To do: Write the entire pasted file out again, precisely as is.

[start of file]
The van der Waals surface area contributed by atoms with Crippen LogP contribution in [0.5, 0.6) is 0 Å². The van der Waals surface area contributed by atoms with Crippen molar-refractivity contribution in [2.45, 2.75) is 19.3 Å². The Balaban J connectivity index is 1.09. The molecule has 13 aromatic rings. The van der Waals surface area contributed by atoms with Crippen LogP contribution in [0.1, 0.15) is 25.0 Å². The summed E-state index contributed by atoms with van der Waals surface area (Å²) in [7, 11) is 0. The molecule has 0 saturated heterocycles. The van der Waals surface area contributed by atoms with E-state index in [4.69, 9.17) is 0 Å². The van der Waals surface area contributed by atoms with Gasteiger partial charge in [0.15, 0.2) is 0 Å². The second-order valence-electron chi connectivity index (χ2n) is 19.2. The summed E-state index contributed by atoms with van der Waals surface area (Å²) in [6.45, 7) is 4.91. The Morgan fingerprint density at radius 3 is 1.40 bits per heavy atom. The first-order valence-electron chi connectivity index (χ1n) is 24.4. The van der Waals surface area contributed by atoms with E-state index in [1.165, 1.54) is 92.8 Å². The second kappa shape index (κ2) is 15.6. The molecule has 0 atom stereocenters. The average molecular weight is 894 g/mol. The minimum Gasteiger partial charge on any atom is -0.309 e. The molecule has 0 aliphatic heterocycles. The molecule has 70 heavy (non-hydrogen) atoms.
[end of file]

The van der Waals surface area contributed by atoms with Crippen LogP contribution in [0.5, 0.6) is 0 Å². The van der Waals surface area contributed by atoms with Crippen molar-refractivity contribution in [2.45, 2.75) is 19.3 Å². The Balaban J connectivity index is 1.09. The molecule has 13 aromatic rings. The van der Waals surface area contributed by atoms with Crippen LogP contribution in [0.1, 0.15) is 25.0 Å². The summed E-state index contributed by atoms with van der Waals surface area (Å²) in [7, 11) is 0. The molecule has 0 saturated heterocycles. The van der Waals surface area contributed by atoms with E-state index in [4.69, 9.17) is 0 Å². The van der Waals surface area contributed by atoms with Gasteiger partial charge in [0.15, 0.2) is 0 Å². The second-order valence-electron chi connectivity index (χ2n) is 19.2. The summed E-state index contributed by atoms with van der Waals surface area (Å²) in [6.45, 7) is 4.91. The Morgan fingerprint density at radius 3 is 1.40 bits per heavy atom. The first-order valence-electron chi connectivity index (χ1n) is 24.4. The van der Waals surface area contributed by atoms with E-state index in [1.165, 1.54) is 92.8 Å². The second kappa shape index (κ2) is 15.6. The molecule has 0 atom stereocenters. The average molecular weight is 894 g/mol. The minimum Gasteiger partial charge on any atom is -0.309 e. The molecule has 0 aliphatic heterocycles. The molecule has 70 heavy (non-hydrogen) atoms.